Either way, a wide amount of latitude seems to rest with the DOJ and FTC. So while this is good news for now, there would appear to be little to prevent future DOJs and FTCs from issuing guidance that says the information-sharing safe zones are open for business again and the next FTC from declaring that “price fixing by algorithm is no longer price fixing.”


[1] Here are some details I could track down of the real estate goliaths named in the lawsuits who were using RealPage software to allegedly collude and keep rents artificially high:

  • Greystar: The nation’s largest property management firm with nearly 794,000 multifamily units, including roughly 100,000 student beds under management.
  • Trammell Crow Company, headquartered in Dallas, is a subsidiary of CBRE Group, the world’s largest commercial real estate services and investment firm.
  • Lincoln Property Co. Manages or leases over 403 million square feet across the US.
  • FPI Management. Currently manages just over 155,000 units in 18 states.
  • Avenue5 manages $22 billion in multifamily and single-family assets nationwide.
  • Equity Residential, the 5th largest owner of apartments in the United States, primarily in Southern California, San Francisco, Washington, D.C., New York City, Boston, Seattle, Denver, Atlanta, Dallas/Ft. Worth, and Austin.
  • Mid-America Apartment Communities, which as of June 30, 2022, owns or has ownership interest in 101,229 homes in 16 states throughout the Southeast, Southwest, and Mid-Atlantic regions.
  • Essex Property Trust (62,000 units). This fully integrated real estate investment trust (REIT) acquires, develops, redevelops, and manages multifamily apartment communities located in supply-constrained markets on the west coast.
  • Thrive Community Management (18,700 units in Washington and Oregon).
  • AvalonBay Communities, Inc. As of September 30, 2022, the Company owned or held a direct or indirect ownership interest in 293 apartment communities containing 88,405 apartment homes in 12 states and DC.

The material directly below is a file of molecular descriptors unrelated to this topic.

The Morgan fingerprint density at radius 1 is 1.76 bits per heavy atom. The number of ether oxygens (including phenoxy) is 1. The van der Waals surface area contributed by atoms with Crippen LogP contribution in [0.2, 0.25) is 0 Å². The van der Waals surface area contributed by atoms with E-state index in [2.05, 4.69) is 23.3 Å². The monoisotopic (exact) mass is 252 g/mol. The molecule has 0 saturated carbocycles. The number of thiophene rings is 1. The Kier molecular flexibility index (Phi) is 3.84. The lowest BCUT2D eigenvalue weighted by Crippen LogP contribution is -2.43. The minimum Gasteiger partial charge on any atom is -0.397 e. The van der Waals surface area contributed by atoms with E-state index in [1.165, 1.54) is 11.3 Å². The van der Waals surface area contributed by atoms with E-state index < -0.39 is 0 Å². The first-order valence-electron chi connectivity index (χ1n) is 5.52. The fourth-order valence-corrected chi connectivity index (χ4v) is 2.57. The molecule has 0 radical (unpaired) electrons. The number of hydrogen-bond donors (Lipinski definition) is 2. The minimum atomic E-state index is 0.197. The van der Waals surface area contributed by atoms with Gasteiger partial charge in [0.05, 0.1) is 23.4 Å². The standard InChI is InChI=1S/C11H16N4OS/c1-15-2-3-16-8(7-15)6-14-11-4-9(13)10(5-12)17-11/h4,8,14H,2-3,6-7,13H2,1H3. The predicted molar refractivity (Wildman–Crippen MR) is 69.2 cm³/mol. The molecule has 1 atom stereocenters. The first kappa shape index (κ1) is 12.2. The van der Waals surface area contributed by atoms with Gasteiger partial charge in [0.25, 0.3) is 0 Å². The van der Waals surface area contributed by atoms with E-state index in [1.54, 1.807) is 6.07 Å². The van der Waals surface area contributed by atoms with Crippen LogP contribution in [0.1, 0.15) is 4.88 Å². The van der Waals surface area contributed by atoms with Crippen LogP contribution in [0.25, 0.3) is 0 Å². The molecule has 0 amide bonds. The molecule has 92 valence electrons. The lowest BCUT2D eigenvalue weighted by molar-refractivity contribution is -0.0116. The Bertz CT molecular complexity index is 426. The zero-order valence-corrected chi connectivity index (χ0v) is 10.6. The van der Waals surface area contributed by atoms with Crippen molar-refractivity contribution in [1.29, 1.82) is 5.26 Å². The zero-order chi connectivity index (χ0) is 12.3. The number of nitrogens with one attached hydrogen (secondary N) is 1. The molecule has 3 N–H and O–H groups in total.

• Cushman & Wakefield, with a portfolio of 172,000 units.
  • Security Properties portfolio reflects interests in 113 assets encompassing nearly 22,354 multifamily housing units.
  • Cardinal Group Holdings, LLC. 89,000 units managed with more than 100,000 beds and a heavy presence in student housing.
  • CA Ventures Global Services LLC. Manages more than 60,000 beds in 69 university markets.
  • DP Preiss Co. Specializes in student housing and has more than 30,000 beds in 12 states.

Consumer complaints against above landlords operating in Arizona can be filed here with the Arizona Attorney General case.

More information on the federal class action suit against RealPage is available here, along with an investigation request form if you rented through one of the above companies.

[2] Included in the lawsuit against Yardi are the following property management companies (I’ve tried to track down just how many rental units these companies control, listed here):

  • Alco Management Inc. Based in Memphis, Tenn. Manages more than 6,000 apartment homes in 9 states.
  • Bridge Property Management. Manages more than 50,000 multifamily units across the country. Headquartered in Salt Lake City with affiliated offices in New York, San Francisco, and Orlando.
  • Calibrate Property Management. “Based in Seattle, Washington, Calibrate is expanding its market reach. Now managing properties in Washington, Illinois, Arizona and Minnesota, Calibrate Property Management oversees approximately 1900 units and is rapidly growing.”